A similar conflict was experienced when Galileo faced off with the Inquisition. You will recall that in his book The Starry Messenger Galileo defended and supported the heliocentric (Sun-centered) vision of the solar system as described by Copernicus. More than this, Galileo, by turning one of the first telescopes toward the heavens, also observed firsthand that the Ptolemaic theory (that the earth was the center of the universe) was inconsistent with his observational data. Unfortunately for Galileo, the Ptolemaic system was the official orthodoxy of the Catholic Church. Consequently, by publishing his observations Galileo was potentially undermining the orthodoxy of the Church and in danger of contradicting Holy Scripture. Over time this book, and others published later, coupled with growing antagonism within the Papal court, eventually led to Galileo falling afoul of the Inquisition. Consequently, in 1633, Galileo was arrested, tried, forced to recant, and placed on house arrest for the rest of his life.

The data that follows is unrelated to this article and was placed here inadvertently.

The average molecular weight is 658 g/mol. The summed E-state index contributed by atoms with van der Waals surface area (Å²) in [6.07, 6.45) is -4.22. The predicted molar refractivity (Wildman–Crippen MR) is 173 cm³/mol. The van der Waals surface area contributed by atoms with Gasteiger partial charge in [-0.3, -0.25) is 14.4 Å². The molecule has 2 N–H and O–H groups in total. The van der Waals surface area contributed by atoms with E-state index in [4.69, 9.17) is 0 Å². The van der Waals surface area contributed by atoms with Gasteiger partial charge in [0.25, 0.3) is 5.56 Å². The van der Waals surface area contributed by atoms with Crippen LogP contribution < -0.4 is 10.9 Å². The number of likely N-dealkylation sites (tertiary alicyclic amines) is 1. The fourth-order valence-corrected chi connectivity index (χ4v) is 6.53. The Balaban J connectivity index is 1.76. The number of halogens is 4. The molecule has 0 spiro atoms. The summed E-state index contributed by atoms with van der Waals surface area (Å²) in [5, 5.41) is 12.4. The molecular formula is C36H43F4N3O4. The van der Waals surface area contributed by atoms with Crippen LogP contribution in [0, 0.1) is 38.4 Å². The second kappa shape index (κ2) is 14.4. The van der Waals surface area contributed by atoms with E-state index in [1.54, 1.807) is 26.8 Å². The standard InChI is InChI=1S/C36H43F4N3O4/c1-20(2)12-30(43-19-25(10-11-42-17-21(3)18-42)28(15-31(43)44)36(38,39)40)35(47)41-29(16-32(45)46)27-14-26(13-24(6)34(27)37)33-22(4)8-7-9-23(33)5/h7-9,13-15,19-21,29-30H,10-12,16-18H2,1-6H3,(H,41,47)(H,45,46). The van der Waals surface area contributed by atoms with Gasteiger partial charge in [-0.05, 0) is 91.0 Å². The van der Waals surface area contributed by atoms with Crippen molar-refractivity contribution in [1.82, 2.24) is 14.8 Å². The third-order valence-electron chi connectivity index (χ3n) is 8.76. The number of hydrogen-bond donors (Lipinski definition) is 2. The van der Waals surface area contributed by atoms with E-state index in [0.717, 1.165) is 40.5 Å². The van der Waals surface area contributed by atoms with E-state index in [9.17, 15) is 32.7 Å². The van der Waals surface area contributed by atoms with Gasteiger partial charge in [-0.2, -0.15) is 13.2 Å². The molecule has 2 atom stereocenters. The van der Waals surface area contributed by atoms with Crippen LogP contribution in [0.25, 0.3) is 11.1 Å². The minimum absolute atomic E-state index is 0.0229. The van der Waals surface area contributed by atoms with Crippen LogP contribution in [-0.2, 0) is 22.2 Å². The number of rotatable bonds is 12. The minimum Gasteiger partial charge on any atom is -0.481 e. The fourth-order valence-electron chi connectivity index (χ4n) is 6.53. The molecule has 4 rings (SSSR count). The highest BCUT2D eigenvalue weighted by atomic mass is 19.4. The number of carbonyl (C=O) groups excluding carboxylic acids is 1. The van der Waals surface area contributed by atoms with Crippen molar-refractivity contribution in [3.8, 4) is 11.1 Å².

But what should Galileo have done? Go with the facts as he knew them or with received church orthodoxy? We can call this decision—the conflict been empirical observations and a literal reading of the Bible—Galileo’s Dilemma. In Galileo’s own words:

“I do not feel obliged to believe that the same God who has endowed us
with senses, reason, and intellect intended for us to forgo their use…He would not require us to deny sense and reason in physical matters which are set before our eyes and minds by direct experience or necessary demonstrations.”


“I think that in discussion of physical problems (Nature) we ought to begin
not from the authority of scriptural passages, but from sense experiences and necessary demonstrations.”

Galileo’s Dilemma continues to worry many Christians. Currently, Galileo’s Dilemma is best illustrated in the debates involving Darwinian evolution.

Although there are a variety of procedures for resolving Galileo’s Dilemma, no real consensus exists within Christianity. People of good will differ in how they resolve the Dilemma. Some, Christian fundamentalists for example, adopt an extreme, uncompromising approach. That is, Revelation always trumps Reason. In contrast, other Christians attempt to make significant accommodations to science.